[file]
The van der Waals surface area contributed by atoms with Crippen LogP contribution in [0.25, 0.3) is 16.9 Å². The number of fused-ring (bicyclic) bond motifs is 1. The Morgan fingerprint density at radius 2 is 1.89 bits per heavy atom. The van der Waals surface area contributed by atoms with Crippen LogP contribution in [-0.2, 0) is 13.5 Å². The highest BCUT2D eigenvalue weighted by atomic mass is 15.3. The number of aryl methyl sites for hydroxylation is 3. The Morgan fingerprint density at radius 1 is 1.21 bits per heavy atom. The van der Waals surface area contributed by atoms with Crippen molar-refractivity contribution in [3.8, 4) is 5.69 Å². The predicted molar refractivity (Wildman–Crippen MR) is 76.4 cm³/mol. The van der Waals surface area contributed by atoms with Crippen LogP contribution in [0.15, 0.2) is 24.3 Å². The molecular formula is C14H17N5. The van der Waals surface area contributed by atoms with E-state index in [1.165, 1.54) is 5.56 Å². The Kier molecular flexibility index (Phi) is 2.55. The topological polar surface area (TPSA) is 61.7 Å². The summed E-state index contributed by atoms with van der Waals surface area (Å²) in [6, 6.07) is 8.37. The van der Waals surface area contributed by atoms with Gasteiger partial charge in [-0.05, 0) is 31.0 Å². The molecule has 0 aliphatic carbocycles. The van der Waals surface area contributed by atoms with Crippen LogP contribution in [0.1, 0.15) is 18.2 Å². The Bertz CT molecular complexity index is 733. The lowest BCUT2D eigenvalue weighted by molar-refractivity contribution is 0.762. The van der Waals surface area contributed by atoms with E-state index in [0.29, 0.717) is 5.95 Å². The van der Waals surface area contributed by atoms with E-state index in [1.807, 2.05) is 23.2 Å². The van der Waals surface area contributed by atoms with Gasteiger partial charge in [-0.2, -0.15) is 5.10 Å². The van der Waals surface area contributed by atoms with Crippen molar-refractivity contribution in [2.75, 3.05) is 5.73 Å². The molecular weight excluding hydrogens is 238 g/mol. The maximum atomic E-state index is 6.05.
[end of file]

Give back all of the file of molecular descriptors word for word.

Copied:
The van der Waals surface area contributed by atoms with Crippen LogP contribution in [0.25, 0.3) is 16.9 Å². The number of fused-ring (bicyclic) bond motifs is 1. The Morgan fingerprint density at radius 2 is 1.89 bits per heavy atom. The van der Waals surface area contributed by atoms with Crippen LogP contribution in [-0.2, 0) is 13.5 Å². The highest BCUT2D eigenvalue weighted by atomic mass is 15.3. The number of aryl methyl sites for hydroxylation is 3. The Morgan fingerprint density at radius 1 is 1.21 bits per heavy atom. The van der Waals surface area contributed by atoms with Crippen molar-refractivity contribution in [3.8, 4) is 5.69 Å². The predicted molar refractivity (Wildman–Crippen MR) is 76.4 cm³/mol. The van der Waals surface area contributed by atoms with Crippen LogP contribution in [0.15, 0.2) is 24.3 Å². The molecular formula is C14H17N5. The van der Waals surface area contributed by atoms with E-state index in [1.165, 1.54) is 5.56 Å². The Kier molecular flexibility index (Phi) is 2.55. The topological polar surface area (TPSA) is 61.7 Å². The summed E-state index contributed by atoms with van der Waals surface area (Å²) in [6, 6.07) is 8.37. The van der Waals surface area contributed by atoms with Gasteiger partial charge in [-0.05, 0) is 31.0 Å². The molecule has 0 aliphatic carbocycles. The van der Waals surface area contributed by atoms with Crippen LogP contribution in [0.1, 0.15) is 18.2 Å². The Bertz CT molecular complexity index is 733. The lowest BCUT2D eigenvalue weighted by molar-refractivity contribution is 0.762. The van der Waals surface area contributed by atoms with E-state index in [0.29, 0.717) is 5.95 Å². The van der Waals surface area contributed by atoms with E-state index in [1.807, 2.05) is 23.2 Å². The van der Waals surface area contributed by atoms with Gasteiger partial charge in [-0.2, -0.15) is 5.10 Å². The van der Waals surface area contributed by atoms with Crippen molar-refractivity contribution in [2.75, 3.05) is 5.73 Å². The molecular weight excluding hydrogens is 238 g/mol. The maximum atomic E-state index is 6.05.